Few people would deny that Vaping
represents a huge change underway in the modern world. When any society experiences a change, it sparks interest, analysis and speculation into how that change occurred and what implications it will have for the future. The fields of Philosophy and Ethics, so often intertwined, are particularly interested in the implications that these changes have for the people of the present and future. A philosophical study of the emergence of Vaping as a lifestyle unveils a fascinating image of how Vaping influences the world, its ethical implications, and how it will affect current and subsequent generations.
Friedrich Hegel, the famous 19th century German philosopher, made a huge contribution to the study of philosophy by combining and refining the concept of the Dialectic, discussed by philosophers since the time of the Greeks. The Hegelian Dialectic presents the progression of the world and the people in it as the result of the successive conflicts, which lead to change. An existing idea is called a Thesis – which over time will come in conflict with a new emerging idea – the Antithesis. From this conflict will emerge a third idea often incorporating aspects of the Thesis and Antithesis – called the Synthesis.
Vaping represents a clear and intriguing example of the Hegelian Dialectic in action. We are presented with what was once the status quo – smoking (The Thesis). As public knowledge grew about the harmful effects of smoking, there grew a strong desire among many to quit this dangerous behavior (The Antithesis). From the conflict between the desire to smoke and the desire to quit smoking and to be healthy arose a middle ground incorporating aspects of both – the electronic cigarette (The Synthesis). Some approaches to Dialectical thought would argue that vaping is a part of the natural progression of society, which is the result of continuous Dialectical change. Other approaches to Dialectics would claim that as Vaping continues to grow, it will become the new Thesis – and in turn will come in conflict with a future Antithesis, and the conflict between them will lead to the emergence of a new Synthesis.
Fundamental to the works of the Greek Philosopher Aristotle was the universality of ethics. According to Aristotle, for an action to be ethical, it must be an ethical approach in any and every situation it may appear – the ethicality of the action cannot be situationally dependent.
An Aristotelian approach to the ethics of vaping presents an interesting debate. Is there any situation where vaping could be considered unethical? One of the biggest criticisms levied against the vaping industry relates to the use of nicotine in many varieties of e-liquids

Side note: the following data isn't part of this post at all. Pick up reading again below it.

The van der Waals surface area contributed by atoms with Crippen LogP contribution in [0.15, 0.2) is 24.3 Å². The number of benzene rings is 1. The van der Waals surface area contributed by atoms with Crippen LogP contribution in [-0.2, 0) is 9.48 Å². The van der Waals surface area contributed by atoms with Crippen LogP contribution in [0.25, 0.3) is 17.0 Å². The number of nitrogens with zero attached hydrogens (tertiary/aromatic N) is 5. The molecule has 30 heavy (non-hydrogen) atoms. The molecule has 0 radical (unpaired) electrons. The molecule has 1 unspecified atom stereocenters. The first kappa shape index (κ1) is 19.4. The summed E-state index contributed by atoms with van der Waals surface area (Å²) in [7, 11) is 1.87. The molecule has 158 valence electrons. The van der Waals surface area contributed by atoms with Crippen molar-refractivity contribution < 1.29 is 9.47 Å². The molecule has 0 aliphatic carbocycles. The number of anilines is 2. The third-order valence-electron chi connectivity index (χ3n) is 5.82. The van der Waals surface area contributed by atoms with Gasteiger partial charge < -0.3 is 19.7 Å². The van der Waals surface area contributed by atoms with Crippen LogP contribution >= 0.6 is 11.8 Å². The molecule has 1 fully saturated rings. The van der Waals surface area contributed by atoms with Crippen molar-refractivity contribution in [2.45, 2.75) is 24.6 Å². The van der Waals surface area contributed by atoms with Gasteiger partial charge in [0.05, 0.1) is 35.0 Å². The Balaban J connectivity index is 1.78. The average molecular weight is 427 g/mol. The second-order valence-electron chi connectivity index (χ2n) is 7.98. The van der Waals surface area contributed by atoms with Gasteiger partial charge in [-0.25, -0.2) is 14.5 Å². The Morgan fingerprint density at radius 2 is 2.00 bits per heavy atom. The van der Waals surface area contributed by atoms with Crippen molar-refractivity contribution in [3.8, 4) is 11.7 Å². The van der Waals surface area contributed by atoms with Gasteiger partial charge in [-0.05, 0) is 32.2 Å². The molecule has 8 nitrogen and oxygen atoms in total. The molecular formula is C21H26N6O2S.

. There is concern among some that vaping can facilitate nicotine addiction, especially among minors who are vaping in increasing numbers. However, vaping is often used to the opposite effect, allowing for the gradual weening off of nicotine. Also of consideration is if nicotine is a concern when separated from the harmful effects of tobacco. Even if nicotine is a concern, not all e-liquids contain nicotine, and use of nicotine e-liquids is a purely individual choice, so whether Aristotelian ethics presents an objection to vaping is open to discussion.
Utilitarian ethics, or Utilitarianism, is one of the oldest approaches to ethical theory. It argues that in any given situation, the action that promotes the most well-being or happiness, reduces the most harm, or is the least harmful, is the most ethical approach.
The harm that smoking does to oneself is well known – Also of consideration is the broader effects of how smoking harms others. Second-hand smoke is the example most recognizable - as lung cancer and other health effects can harm the friends and family of non-smokers. Another concern is the effects to the environment, as smoking introduces harmful chemicals to the atmosphere, damaging air quality - leading to a variety of health problems and concerns about smoking’s effects on global warming. The land needed for tobacco farming also leads to land clearances, further damaging the environment through destruction of forests and animal habitats. The emotional impact of loved ones who develop cancer through smoking further adds to the damage.
Concerns about the potential harmful effects of vaping have been a strong motivator for much of the regulation of e-cigarettes, including bans on advertising. From a utilitarian perspective, such actions present an ethical dilemma. The addictive effects of nicotine are the largest concern – promoting an addictive substance is rarely considered ethical. However, the health benefits of vaping over smoking
, the lack of second-hand smoke harming others, and the environmental damage caused by smoking and cigarette production present a clear-cut utilitarian perspective: Vaping leads to much harm reduction over smoking, and as vaping does not affect others nearby or the environment as second-hand smoke does, smoking is clearly the unethical choice of the two. Vaping, as an alternative to smoking with minimal harmful effects, is an ethical substitute. The advertising of such products presents a less clear picture for ethicists – with the presence of nicotine being the key difficulty.
Vaping presents an interesting, if understudied, case to philosophers of many different schools of thought. As vaping continues to grow in the modern world, it is likely to encourage more study into how it affects, and is affected, by the modern world, and how its place will continue to change with time.